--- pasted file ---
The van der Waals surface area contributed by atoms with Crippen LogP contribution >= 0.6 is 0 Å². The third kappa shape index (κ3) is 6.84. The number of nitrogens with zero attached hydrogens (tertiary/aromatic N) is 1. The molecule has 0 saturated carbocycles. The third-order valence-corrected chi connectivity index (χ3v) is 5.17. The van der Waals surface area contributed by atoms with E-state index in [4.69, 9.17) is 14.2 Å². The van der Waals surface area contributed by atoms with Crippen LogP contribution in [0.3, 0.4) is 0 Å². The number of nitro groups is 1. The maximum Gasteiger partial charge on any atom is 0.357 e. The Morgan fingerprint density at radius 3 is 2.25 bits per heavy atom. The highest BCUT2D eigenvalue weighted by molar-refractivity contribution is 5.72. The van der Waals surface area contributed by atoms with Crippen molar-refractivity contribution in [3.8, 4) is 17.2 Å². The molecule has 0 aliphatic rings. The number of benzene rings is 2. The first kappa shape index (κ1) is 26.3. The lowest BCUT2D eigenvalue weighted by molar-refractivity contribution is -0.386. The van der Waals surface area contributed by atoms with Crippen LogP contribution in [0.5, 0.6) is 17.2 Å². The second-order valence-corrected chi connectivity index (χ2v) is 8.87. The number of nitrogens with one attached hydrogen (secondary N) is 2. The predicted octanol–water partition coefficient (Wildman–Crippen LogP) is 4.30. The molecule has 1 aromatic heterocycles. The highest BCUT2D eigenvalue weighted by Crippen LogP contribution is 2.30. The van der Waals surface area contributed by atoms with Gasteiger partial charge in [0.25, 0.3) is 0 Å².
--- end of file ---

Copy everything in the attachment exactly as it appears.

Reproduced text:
The van der Waals surface area contributed by atoms with Crippen LogP contribution >= 0.6 is 0 Å². The third kappa shape index (κ3) is 6.84. The number of nitrogens with zero attached hydrogens (tertiary/aromatic N) is 1. The molecule has 0 saturated carbocycles. The third-order valence-corrected chi connectivity index (χ3v) is 5.17. The van der Waals surface area contributed by atoms with E-state index in [4.69, 9.17) is 14.2 Å². The van der Waals surface area contributed by atoms with Crippen LogP contribution in [0.3, 0.4) is 0 Å². The number of nitro groups is 1. The maximum Gasteiger partial charge on any atom is 0.357 e. The Morgan fingerprint density at radius 3 is 2.25 bits per heavy atom. The highest BCUT2D eigenvalue weighted by molar-refractivity contribution is 5.72. The van der Waals surface area contributed by atoms with Crippen molar-refractivity contribution in [3.8, 4) is 17.2 Å². The molecule has 0 aliphatic rings. The number of benzene rings is 2. The first kappa shape index (κ1) is 26.3. The lowest BCUT2D eigenvalue weighted by molar-refractivity contribution is -0.386. The van der Waals surface area contributed by atoms with Crippen LogP contribution in [0.5, 0.6) is 17.2 Å². The second-order valence-corrected chi connectivity index (χ2v) is 8.87. The number of nitrogens with one attached hydrogen (secondary N) is 2. The predicted octanol–water partition coefficient (Wildman–Crippen LogP) is 4.30. The molecule has 1 aromatic heterocycles. The highest BCUT2D eigenvalue weighted by Crippen LogP contribution is 2.30. The van der Waals surface area contributed by atoms with Gasteiger partial charge in [0.25, 0.3) is 0 Å².